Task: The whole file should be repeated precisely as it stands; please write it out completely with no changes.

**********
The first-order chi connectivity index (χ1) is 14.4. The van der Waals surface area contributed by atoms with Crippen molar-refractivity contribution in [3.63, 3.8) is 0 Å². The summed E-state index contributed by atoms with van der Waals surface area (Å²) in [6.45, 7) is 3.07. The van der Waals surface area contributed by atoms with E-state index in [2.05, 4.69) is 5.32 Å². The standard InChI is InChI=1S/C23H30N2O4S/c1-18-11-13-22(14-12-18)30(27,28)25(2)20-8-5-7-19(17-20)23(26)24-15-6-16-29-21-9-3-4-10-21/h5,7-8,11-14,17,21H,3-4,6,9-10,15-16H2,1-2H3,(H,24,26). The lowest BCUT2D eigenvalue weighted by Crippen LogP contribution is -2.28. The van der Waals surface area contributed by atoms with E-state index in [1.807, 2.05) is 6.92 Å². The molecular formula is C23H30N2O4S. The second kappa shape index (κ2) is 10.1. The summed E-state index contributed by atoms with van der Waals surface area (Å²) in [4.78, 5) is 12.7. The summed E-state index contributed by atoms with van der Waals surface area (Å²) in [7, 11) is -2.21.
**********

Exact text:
The first-order chi connectivity index (χ1) is 14.4. The van der Waals surface area contributed by atoms with Crippen molar-refractivity contribution in [3.63, 3.8) is 0 Å². The summed E-state index contributed by atoms with van der Waals surface area (Å²) in [6.45, 7) is 3.07. The van der Waals surface area contributed by atoms with E-state index in [2.05, 4.69) is 5.32 Å². The standard InChI is InChI=1S/C23H30N2O4S/c1-18-11-13-22(14-12-18)30(27,28)25(2)20-8-5-7-19(17-20)23(26)24-15-6-16-29-21-9-3-4-10-21/h5,7-8,11-14,17,21H,3-4,6,9-10,15-16H2,1-2H3,(H,24,26). The lowest BCUT2D eigenvalue weighted by Crippen LogP contribution is -2.28. The van der Waals surface area contributed by atoms with E-state index in [1.807, 2.05) is 6.92 Å². The molecular formula is C23H30N2O4S. The second kappa shape index (κ2) is 10.1. The summed E-state index contributed by atoms with van der Waals surface area (Å²) in [4.78, 5) is 12.7. The summed E-state index contributed by atoms with van der Waals surface area (Å²) in [7, 11) is -2.21.